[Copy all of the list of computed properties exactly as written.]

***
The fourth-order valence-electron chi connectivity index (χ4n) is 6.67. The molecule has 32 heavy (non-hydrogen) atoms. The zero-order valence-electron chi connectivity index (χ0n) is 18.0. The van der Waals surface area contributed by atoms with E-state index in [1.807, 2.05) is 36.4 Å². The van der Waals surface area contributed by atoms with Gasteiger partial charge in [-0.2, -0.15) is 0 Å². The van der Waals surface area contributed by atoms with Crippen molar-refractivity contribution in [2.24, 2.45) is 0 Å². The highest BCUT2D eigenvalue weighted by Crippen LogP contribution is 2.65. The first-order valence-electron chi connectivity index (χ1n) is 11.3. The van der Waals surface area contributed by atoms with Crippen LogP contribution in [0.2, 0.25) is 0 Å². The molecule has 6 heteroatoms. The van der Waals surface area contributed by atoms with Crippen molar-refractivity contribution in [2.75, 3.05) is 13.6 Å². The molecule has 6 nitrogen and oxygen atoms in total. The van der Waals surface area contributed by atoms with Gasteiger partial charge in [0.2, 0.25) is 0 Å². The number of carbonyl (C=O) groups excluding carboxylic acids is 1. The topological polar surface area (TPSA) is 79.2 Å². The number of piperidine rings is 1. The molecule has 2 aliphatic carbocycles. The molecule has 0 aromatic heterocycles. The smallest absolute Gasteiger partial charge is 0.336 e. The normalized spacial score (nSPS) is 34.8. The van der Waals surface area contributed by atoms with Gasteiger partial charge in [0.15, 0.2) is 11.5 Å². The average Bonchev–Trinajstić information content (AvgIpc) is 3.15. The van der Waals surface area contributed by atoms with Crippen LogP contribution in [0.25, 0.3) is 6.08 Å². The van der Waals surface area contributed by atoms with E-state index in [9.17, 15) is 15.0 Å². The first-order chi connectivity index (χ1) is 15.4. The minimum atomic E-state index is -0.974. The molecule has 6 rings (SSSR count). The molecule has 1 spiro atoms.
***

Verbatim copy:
The fourth-order valence-electron chi connectivity index (χ4n) is 6.67. The molecule has 32 heavy (non-hydrogen) atoms. The zero-order valence-electron chi connectivity index (χ0n) is 18.0. The van der Waals surface area contributed by atoms with E-state index in [1.807, 2.05) is 36.4 Å². The van der Waals surface area contributed by atoms with Gasteiger partial charge in [-0.2, -0.15) is 0 Å². The van der Waals surface area contributed by atoms with Crippen molar-refractivity contribution in [2.24, 2.45) is 0 Å². The highest BCUT2D eigenvalue weighted by Crippen LogP contribution is 2.65. The first-order valence-electron chi connectivity index (χ1n) is 11.3. The van der Waals surface area contributed by atoms with Crippen LogP contribution in [0.2, 0.25) is 0 Å². The molecule has 6 heteroatoms. The van der Waals surface area contributed by atoms with Crippen molar-refractivity contribution in [2.75, 3.05) is 13.6 Å². The molecule has 6 nitrogen and oxygen atoms in total. The van der Waals surface area contributed by atoms with Gasteiger partial charge in [0.2, 0.25) is 0 Å². The number of carbonyl (C=O) groups excluding carboxylic acids is 1. The topological polar surface area (TPSA) is 79.2 Å². The number of piperidine rings is 1. The molecule has 2 aliphatic carbocycles. The molecule has 0 aromatic heterocycles. The smallest absolute Gasteiger partial charge is 0.336 e. The normalized spacial score (nSPS) is 34.8. The van der Waals surface area contributed by atoms with Gasteiger partial charge in [0.15, 0.2) is 11.5 Å². The average Bonchev–Trinajstić information content (AvgIpc) is 3.15. The van der Waals surface area contributed by atoms with Crippen LogP contribution in [0.25, 0.3) is 6.08 Å². The van der Waals surface area contributed by atoms with E-state index in [9.17, 15) is 15.0 Å². The first-order chi connectivity index (χ1) is 15.4. The minimum atomic E-state index is -0.974. The molecule has 6 rings (SSSR count). The molecule has 1 spiro atoms.